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Sunday 20th May 2018

Fewer people seeing NHS dentist

6th June 2008

New data has shown that the number of people seeing an NHS dentist has fallen since government reforms of the service.


A report from the NHS Information Centre indicated that 900,000 fewer people are now seeing an NHS practitioner than in 2006.

It shows that in the two years up to December 2007, 53.7% of people in England saw a dentist compared with 55.8% in the two years before the new dental contract.

The NHS Information Centre also says there remain wide variations in access to dental services across England. For that period in the South Central Strategic Area it was 38.9% while in the north east in was 58.3%. The north east also saw 73.4% of children with access to dental services, compared with 64.8% in London.

The new dental contract came into force in April 2006 with the aim of improving the service.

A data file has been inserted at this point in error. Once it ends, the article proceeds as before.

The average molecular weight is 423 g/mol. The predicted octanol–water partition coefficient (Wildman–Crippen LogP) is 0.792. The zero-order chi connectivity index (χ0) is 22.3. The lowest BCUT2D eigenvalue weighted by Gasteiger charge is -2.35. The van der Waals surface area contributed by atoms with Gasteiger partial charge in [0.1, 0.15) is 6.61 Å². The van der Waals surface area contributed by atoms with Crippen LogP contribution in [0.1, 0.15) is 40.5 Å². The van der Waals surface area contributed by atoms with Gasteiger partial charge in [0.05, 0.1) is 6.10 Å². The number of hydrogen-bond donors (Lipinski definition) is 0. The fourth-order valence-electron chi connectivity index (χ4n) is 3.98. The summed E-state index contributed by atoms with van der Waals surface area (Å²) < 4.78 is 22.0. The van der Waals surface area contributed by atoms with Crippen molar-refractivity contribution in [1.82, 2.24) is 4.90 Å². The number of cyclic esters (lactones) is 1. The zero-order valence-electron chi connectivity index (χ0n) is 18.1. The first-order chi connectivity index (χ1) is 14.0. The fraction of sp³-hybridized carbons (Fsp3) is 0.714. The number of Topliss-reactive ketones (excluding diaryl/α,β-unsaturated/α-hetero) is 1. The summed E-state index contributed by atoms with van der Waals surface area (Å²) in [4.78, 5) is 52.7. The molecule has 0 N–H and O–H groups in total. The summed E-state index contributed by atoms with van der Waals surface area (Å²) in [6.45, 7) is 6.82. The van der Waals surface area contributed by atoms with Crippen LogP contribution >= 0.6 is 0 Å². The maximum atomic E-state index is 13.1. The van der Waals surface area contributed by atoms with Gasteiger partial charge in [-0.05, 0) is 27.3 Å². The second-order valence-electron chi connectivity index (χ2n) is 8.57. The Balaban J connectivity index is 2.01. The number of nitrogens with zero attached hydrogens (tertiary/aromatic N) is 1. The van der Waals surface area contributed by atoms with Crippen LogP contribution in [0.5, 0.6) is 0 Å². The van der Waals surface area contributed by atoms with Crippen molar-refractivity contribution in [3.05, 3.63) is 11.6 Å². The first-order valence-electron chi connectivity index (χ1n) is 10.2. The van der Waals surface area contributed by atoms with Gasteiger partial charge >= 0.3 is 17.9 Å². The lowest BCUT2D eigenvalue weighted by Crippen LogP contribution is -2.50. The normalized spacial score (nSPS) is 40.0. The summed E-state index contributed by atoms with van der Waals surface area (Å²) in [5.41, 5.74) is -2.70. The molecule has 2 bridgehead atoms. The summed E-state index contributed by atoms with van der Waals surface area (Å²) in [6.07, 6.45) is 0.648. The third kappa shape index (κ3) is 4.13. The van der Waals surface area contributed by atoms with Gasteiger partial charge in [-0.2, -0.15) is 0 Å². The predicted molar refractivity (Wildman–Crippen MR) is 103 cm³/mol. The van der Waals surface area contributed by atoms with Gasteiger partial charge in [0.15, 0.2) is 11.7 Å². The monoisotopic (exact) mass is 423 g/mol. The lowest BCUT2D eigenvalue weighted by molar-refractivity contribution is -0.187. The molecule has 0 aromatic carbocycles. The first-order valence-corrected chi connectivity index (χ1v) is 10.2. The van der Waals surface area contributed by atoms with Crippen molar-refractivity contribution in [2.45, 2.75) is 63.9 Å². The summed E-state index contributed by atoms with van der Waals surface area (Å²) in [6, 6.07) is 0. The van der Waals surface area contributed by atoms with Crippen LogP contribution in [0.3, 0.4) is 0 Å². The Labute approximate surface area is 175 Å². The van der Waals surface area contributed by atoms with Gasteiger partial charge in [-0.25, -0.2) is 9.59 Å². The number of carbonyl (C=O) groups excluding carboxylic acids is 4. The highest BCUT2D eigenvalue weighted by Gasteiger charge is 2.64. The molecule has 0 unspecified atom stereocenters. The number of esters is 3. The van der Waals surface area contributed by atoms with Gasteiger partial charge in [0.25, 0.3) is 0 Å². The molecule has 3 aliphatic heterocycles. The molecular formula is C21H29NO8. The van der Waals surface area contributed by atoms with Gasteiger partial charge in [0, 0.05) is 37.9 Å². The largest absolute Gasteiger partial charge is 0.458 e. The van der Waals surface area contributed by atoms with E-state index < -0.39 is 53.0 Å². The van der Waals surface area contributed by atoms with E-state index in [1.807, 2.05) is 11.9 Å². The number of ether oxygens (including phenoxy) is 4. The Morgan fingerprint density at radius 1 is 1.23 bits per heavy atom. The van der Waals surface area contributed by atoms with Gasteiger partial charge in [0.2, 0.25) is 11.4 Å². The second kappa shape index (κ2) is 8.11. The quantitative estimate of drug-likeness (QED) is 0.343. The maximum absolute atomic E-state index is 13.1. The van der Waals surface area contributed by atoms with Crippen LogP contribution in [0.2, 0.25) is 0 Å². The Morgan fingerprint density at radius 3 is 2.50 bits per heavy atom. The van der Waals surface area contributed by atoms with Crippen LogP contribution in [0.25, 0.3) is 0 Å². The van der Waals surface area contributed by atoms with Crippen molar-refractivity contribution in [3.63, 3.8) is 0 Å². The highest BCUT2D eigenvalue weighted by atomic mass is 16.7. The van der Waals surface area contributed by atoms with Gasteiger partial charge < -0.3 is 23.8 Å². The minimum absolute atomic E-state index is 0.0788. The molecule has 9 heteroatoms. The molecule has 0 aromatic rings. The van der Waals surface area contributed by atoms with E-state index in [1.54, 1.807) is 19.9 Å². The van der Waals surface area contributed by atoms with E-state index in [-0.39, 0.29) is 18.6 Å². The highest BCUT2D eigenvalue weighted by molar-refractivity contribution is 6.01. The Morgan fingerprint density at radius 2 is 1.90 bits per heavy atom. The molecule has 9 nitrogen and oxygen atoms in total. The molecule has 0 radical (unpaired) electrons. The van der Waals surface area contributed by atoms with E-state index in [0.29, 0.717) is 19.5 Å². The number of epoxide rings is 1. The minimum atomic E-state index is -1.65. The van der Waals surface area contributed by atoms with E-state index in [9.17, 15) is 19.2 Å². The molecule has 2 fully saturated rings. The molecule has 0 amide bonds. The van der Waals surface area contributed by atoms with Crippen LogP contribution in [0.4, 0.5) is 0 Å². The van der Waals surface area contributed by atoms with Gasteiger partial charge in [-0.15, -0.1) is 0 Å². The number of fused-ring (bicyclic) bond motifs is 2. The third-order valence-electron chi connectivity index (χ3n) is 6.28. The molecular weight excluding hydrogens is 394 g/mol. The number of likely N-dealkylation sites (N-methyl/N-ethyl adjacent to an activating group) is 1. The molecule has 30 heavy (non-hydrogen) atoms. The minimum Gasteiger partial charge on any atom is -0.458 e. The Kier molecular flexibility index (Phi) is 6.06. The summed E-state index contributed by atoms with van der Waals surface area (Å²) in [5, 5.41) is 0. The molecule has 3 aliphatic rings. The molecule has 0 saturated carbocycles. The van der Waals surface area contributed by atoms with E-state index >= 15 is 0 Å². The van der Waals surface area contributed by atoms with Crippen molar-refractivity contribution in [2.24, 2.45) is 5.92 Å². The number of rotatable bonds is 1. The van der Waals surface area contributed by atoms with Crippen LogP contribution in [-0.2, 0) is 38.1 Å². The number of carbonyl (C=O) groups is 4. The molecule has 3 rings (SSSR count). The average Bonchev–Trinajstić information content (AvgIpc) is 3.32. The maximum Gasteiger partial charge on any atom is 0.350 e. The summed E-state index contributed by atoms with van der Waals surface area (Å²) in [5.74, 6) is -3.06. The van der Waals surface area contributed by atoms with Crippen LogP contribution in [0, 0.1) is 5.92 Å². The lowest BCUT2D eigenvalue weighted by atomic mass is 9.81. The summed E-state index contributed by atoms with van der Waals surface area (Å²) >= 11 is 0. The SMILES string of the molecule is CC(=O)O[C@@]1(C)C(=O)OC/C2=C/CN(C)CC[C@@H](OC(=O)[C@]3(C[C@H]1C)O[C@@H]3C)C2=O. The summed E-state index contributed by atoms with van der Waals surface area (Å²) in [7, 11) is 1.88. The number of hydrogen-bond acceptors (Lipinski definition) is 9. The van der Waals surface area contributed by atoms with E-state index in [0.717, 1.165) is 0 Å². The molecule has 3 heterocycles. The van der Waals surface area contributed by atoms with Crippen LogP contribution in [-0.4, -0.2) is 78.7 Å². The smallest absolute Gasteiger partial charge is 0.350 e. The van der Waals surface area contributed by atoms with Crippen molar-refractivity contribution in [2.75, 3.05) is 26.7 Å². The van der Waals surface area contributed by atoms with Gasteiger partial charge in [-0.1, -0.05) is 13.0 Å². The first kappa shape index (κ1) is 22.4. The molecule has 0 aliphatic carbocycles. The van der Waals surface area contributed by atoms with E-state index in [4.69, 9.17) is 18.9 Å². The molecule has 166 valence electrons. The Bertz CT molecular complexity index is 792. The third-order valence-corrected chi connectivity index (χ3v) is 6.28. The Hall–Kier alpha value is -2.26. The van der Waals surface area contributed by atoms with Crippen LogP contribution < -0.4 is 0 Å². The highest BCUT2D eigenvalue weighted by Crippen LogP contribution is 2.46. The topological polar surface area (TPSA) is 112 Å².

But Peter Ward, chief executive of the British Dental Association, said: "These figures offer fresh evidence that the reforms have failed to achieve their stated aims.

"They’ve failed to improve access to care for patients and failed to allow dentists to provide the modern, preventive care they want to deliver.

"Instead, this contract encourages sporadic, episodic treatment, rather than the long-term, continuing relationships that dentists and their patients value."

However, chief dental officer Barry Cockcroft said expanding NHS dentistry was a priority with an extra £200 million invested this year and he suggested the Information Centre report failed to reflect that new services are now opening.


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